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Nation’s largest youth event coming closer to home

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SAN DIEGO — It’s been almost 40 years since the last time the National Catholic Youth Conference was held on the West Coast.

That means that this year’s event, which will take place Nov. 10 to 12 at the Long Beach Convention Center, is likely to attract a larger than usual delegation from the San Diego Diocese.

The conference, which began as a regional one in 1983 and went national in 1991, is the largest gathering of Catholic teens in the United States. In pre-pandemic years, the conference was drawing more than 20,000 participants.

However, the event has been held mostly in the Midwest, presenting financial and logistical challenges for many San Diego-area youth groups that otherwise might have wanted to attend. Between 2011 and 2021, it has been held exclusively in Indianapolis, Ind., and will be returning there next year.

“For the Diocese of San Diego to be so close — really within driving distance — to a national conference, it’s such a gift,” said Natalie Ibarra, communications manager for the conference’s sponsoring organization, the National Federation for Catholic Youth Ministry.

Ibarra, an Oceanside resident, was the youth minister at Mission San Luis Rey Parish from 2014 until earlier this year. During that time, she said, her parish youth group had been unable to attend the conference, primarily because of the transportation costs.

Pat Clasby, youth minister at St. Patrick Parish in Carlsbad, said the upcoming conference will be taking place “basically in our backyard.”

Back when he was serving as youth minister at another parish, Good Shepherd in Mira Mesa, Clasby took groups to the conference eight times between 2003 and 2017. On those occasions, he said, his was often one of the only San Diego-based parishes represented.

“Until recently, I thought we were one of the only parishes that were going (this year),” said Clasby, who will be leading a group of 17, including parish youth and their adult chaperones. “I since found out … that there are, I think, between six and 10 parishes coming from our diocese.”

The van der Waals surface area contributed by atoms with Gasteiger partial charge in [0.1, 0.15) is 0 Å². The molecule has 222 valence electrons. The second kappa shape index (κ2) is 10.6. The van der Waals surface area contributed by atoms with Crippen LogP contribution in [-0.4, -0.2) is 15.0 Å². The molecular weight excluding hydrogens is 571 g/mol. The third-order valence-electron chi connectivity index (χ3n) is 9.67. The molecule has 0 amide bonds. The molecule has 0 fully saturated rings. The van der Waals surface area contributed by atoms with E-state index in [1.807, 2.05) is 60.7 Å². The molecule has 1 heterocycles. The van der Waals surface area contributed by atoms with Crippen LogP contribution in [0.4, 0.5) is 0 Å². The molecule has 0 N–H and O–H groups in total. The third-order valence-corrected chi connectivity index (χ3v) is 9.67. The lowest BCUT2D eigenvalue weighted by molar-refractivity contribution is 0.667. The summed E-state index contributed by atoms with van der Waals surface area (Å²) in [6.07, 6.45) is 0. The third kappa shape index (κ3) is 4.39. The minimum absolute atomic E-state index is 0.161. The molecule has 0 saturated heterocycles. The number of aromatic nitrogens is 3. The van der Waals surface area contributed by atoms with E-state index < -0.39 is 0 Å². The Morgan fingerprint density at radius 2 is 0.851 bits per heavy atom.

This year’s theme is “Walking on Water,” a reference to the Gospel story in which Jesus walked along the surface of the Sea of Galilee during a storm and welcomed St. Peter to do the same; the latter succeeded at first, but started to sink after becoming overwhelmed by fear.

According to the conference’s website, ncyc.us, “Teens have experienced a feeling of sinking causing a weakening of faith throughout the past two years. NCYC 2022 is an invitation to step out in faith and trust our Lord.”

The three-day conference will include a series of talks by dynamic Catholic speakers, as well as breakout sessions and several opportunities for daily Mass, communal prayer, the sacrament of reconciliation, praise and worship, and an interactive exhibit hall.

Father Agustino Torres, a member of the Franciscan Friars of the Renewal, and Chika Anyanwu, a Catholic evangelist, youth and young adult minister and author, will serve as the emcees.

The lineup of speakers will include Sister Josephine Garrett, a member of the Sisters of the Holy Family of Nazareth and a licensed mental health counselor; Catholic speaker and “faith horticulturist” Mike Patin; and motivational speaker Jessica Cox, who didn’t let being born without arms keep her from learning to drive a car and fly a plane.

Ibarra said there will also be service projects, including opportunities related to creation care.

Teens also will be able to participate in a “fast fashion clothing swap,” sponsored by Maryknoll Missionaries. Participating teens will donate a T-shirt they no longer want and select a replacement from among those contributed by their fellow conference attendees; they will be invited to attach to their donated item a message or prayer for the teen who takes it. The activity is intended to serve as a reminder that we often take our clothing for granted and throw away items that can still be used and appreciated by others.

“It really is more than a conference,” said Maricruz Flores, director of the diocesan Office for Youth and Young Adult Ministry, who is part of the team that is organizing this year’s event. She noted that participants will have the opportunity to encounter “thousands of thousands of teenagers (from) across the nation,” recognizing that they are part of something much greater than themselves.

She added, “I think it’s everything a teenager needs right now.”

Clasby, who is also serving as one of this year’s conference organizers, described the event as the spiritual equivalent of “a booster shot.”

“My hope for the youth,” he said, “is just to go in with open eyes, open hearts, open ears, to see and fully experience what is going to be shared there, and to embrace that.”

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